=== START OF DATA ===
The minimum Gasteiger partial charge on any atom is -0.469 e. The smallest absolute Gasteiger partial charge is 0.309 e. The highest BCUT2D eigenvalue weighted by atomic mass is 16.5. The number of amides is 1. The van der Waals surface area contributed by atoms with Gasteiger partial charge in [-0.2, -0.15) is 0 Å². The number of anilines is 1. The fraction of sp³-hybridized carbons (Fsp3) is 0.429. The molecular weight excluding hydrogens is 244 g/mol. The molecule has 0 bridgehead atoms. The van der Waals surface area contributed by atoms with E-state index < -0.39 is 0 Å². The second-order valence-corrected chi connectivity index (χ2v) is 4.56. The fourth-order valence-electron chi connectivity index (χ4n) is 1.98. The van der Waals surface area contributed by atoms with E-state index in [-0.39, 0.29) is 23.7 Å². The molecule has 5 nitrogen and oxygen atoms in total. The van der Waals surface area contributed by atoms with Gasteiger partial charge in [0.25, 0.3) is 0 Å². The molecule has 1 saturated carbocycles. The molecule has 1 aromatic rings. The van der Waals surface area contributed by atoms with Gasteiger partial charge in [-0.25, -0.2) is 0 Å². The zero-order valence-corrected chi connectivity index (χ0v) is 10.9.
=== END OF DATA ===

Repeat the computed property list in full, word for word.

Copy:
The minimum Gasteiger partial charge on any atom is -0.469 e. The smallest absolute Gasteiger partial charge is 0.309 e. The highest BCUT2D eigenvalue weighted by atomic mass is 16.5. The number of amides is 1. The van der Waals surface area contributed by atoms with Gasteiger partial charge in [-0.2, -0.15) is 0 Å². The number of anilines is 1. The fraction of sp³-hybridized carbons (Fsp3) is 0.429. The molecular weight excluding hydrogens is 244 g/mol. The molecule has 0 bridgehead atoms. The van der Waals surface area contributed by atoms with E-state index < -0.39 is 0 Å². The second-order valence-corrected chi connectivity index (χ2v) is 4.56. The fourth-order valence-electron chi connectivity index (χ4n) is 1.98. The van der Waals surface area contributed by atoms with E-state index in [-0.39, 0.29) is 23.7 Å². The molecule has 5 nitrogen and oxygen atoms in total. The van der Waals surface area contributed by atoms with Gasteiger partial charge in [0.25, 0.3) is 0 Å². The molecule has 1 saturated carbocycles. The molecule has 1 aromatic rings. The van der Waals surface area contributed by atoms with Gasteiger partial charge in [-0.25, -0.2) is 0 Å². The zero-order valence-corrected chi connectivity index (χ0v) is 10.9.